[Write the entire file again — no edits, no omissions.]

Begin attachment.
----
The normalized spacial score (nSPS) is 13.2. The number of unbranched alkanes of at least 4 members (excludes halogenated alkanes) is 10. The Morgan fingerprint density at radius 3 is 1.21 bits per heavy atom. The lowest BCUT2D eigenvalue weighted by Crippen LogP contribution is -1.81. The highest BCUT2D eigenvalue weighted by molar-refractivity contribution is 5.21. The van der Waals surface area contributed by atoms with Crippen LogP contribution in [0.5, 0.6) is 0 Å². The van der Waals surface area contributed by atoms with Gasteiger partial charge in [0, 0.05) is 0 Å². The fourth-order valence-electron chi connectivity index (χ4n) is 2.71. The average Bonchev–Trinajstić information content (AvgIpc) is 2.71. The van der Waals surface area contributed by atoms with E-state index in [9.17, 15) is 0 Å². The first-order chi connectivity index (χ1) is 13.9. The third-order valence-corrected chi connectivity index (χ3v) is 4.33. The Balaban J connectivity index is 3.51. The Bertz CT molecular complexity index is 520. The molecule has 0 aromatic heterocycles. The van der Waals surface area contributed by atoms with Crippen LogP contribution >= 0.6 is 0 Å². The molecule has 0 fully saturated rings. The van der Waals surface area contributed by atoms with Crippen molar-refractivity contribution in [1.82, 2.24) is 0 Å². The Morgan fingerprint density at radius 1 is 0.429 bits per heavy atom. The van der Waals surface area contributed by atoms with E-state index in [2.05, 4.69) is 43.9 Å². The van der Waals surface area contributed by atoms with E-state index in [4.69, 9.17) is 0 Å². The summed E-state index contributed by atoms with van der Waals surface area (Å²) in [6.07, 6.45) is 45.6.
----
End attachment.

The normalized spacial score (nSPS) is 13.2. The number of unbranched alkanes of at least 4 members (excludes halogenated alkanes) is 10. The Morgan fingerprint density at radius 3 is 1.21 bits per heavy atom. The lowest BCUT2D eigenvalue weighted by Crippen LogP contribution is -1.81. The highest BCUT2D eigenvalue weighted by molar-refractivity contribution is 5.21. The van der Waals surface area contributed by atoms with Crippen LogP contribution in [0.5, 0.6) is 0 Å². The van der Waals surface area contributed by atoms with Gasteiger partial charge in [0, 0.05) is 0 Å². The fourth-order valence-electron chi connectivity index (χ4n) is 2.71. The average Bonchev–Trinajstić information content (AvgIpc) is 2.71. The van der Waals surface area contributed by atoms with E-state index in [9.17, 15) is 0 Å². The first-order chi connectivity index (χ1) is 13.9. The third-order valence-corrected chi connectivity index (χ3v) is 4.33. The Balaban J connectivity index is 3.51. The Bertz CT molecular complexity index is 520. The molecule has 0 aromatic heterocycles. The van der Waals surface area contributed by atoms with Crippen LogP contribution >= 0.6 is 0 Å². The molecule has 0 fully saturated rings. The van der Waals surface area contributed by atoms with Crippen molar-refractivity contribution in [1.82, 2.24) is 0 Å². The Morgan fingerprint density at radius 1 is 0.429 bits per heavy atom. The van der Waals surface area contributed by atoms with E-state index in [2.05, 4.69) is 43.9 Å². The van der Waals surface area contributed by atoms with E-state index in [4.69, 9.17) is 0 Å². The summed E-state index contributed by atoms with van der Waals surface area (Å²) in [6.07, 6.45) is 45.6.